Multifactor productivity (MFP) in air transportation increased by 16 percent between 1991 and 2001 (an average annual rate of 1.5 percent), while in the overall private business sector, MFP increased by 10 percent (just under 1 percent annually) (figure 1-3). Thus, the air transportation industry has contributed positively to increases in MFP in the business sector and to the U.S. economy over this period. Data are not available for the same period for rail transportation, but between 1991 and 1999, MFP in this industry increased by 26 percent (an average annual rate of 3 percent).
While MFP measures are difficult to construct, they provide a much more comprehensive view of productivity than labor productivity measures. The conventional methodology for calculating multifactor productivity, which is used here, employs growth rates of inputs weighted by their share in total costs. This methodology has been developed and used by various academic researchers and government agencies, such as the Bureau of Labor Statistics.1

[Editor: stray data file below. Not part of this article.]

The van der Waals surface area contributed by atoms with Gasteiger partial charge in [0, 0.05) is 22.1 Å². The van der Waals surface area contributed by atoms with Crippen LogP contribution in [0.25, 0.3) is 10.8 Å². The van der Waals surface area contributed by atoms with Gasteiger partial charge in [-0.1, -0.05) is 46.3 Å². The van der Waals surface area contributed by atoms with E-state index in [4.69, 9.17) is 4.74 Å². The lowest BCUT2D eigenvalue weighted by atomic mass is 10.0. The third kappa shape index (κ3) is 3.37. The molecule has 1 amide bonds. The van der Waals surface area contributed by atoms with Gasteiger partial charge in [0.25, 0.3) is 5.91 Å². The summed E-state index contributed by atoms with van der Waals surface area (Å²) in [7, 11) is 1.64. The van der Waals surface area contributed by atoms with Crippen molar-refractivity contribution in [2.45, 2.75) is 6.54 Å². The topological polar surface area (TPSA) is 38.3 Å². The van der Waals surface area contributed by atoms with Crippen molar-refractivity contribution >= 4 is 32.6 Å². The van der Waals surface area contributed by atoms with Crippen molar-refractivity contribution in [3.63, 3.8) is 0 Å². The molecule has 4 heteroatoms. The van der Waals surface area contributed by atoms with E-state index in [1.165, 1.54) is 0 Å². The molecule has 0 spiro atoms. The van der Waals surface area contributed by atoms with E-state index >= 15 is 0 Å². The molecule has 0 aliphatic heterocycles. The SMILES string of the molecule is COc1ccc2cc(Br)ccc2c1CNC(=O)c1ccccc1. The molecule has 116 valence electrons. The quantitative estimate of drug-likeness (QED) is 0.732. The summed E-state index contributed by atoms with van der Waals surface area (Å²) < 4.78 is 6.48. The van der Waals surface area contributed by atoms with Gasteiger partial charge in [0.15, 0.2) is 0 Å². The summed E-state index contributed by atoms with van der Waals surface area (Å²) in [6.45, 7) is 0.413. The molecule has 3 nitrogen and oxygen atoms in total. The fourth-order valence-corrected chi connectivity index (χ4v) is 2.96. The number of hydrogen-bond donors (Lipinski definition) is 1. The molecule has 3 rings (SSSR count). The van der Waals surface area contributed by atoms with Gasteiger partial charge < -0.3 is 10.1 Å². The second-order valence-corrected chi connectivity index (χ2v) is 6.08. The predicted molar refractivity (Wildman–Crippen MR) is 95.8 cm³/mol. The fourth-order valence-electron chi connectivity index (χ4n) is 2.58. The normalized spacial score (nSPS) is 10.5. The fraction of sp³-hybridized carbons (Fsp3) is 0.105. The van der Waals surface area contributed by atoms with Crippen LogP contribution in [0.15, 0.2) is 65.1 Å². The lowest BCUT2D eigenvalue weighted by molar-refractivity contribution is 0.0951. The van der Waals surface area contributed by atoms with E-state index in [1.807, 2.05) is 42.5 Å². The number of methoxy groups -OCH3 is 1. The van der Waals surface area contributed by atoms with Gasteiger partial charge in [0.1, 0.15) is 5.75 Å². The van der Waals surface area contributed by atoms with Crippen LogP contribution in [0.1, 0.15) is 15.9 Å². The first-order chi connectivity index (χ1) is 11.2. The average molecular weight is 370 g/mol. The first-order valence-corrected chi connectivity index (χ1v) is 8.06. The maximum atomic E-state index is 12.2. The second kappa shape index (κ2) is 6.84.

Transportation MFP data are currently available from the Bureau of Labor Statistics for the rail and air transportation sectors only. The Bureau of Transportation Statistics is developing MFP measures for other transportation industries, such as trucking, pipelines, and so on. The objective is to provide information on the relative importance of changes in the inputs and on the productivity of the inputs relative to changes in transportation output. This research should also provide information on the relative importance of transportation in increasing the productivity of the U.S. economy and, hence, transportation’s contribution to the economic growth of the country.
1 See, for instance, discussion on MFP by the Bureau of Labor Statistics in the BLS Handbook of Methods, available at http://www.bls.gov/opub/hom/homch11_a.htm, as of May 2004.